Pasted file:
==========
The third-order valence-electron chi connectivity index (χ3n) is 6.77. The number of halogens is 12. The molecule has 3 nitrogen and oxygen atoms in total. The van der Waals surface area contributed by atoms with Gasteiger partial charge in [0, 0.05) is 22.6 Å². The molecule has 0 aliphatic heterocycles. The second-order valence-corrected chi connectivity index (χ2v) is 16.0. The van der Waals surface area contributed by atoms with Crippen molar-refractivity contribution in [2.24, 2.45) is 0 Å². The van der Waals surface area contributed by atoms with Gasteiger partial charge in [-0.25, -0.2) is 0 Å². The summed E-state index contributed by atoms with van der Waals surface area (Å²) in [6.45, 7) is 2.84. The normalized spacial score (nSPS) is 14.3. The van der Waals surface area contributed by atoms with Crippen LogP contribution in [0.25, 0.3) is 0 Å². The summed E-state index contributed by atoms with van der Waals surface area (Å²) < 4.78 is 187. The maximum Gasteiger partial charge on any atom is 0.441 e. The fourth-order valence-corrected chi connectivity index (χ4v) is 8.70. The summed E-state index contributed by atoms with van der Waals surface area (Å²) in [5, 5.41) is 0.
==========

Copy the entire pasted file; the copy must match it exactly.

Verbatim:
The third-order valence-electron chi connectivity index (χ3n) is 6.77. The number of halogens is 12. The molecule has 3 nitrogen and oxygen atoms in total. The van der Waals surface area contributed by atoms with Gasteiger partial charge in [0, 0.05) is 22.6 Å². The molecule has 0 aliphatic heterocycles. The second-order valence-corrected chi connectivity index (χ2v) is 16.0. The van der Waals surface area contributed by atoms with Crippen molar-refractivity contribution in [2.24, 2.45) is 0 Å². The van der Waals surface area contributed by atoms with Gasteiger partial charge in [-0.25, -0.2) is 0 Å². The summed E-state index contributed by atoms with van der Waals surface area (Å²) in [6.45, 7) is 2.84. The normalized spacial score (nSPS) is 14.3. The van der Waals surface area contributed by atoms with Crippen LogP contribution in [0.25, 0.3) is 0 Å². The summed E-state index contributed by atoms with van der Waals surface area (Å²) < 4.78 is 187. The maximum Gasteiger partial charge on any atom is 0.441 e. The fourth-order valence-corrected chi connectivity index (χ4v) is 8.70. The summed E-state index contributed by atoms with van der Waals surface area (Å²) in [5, 5.41) is 0.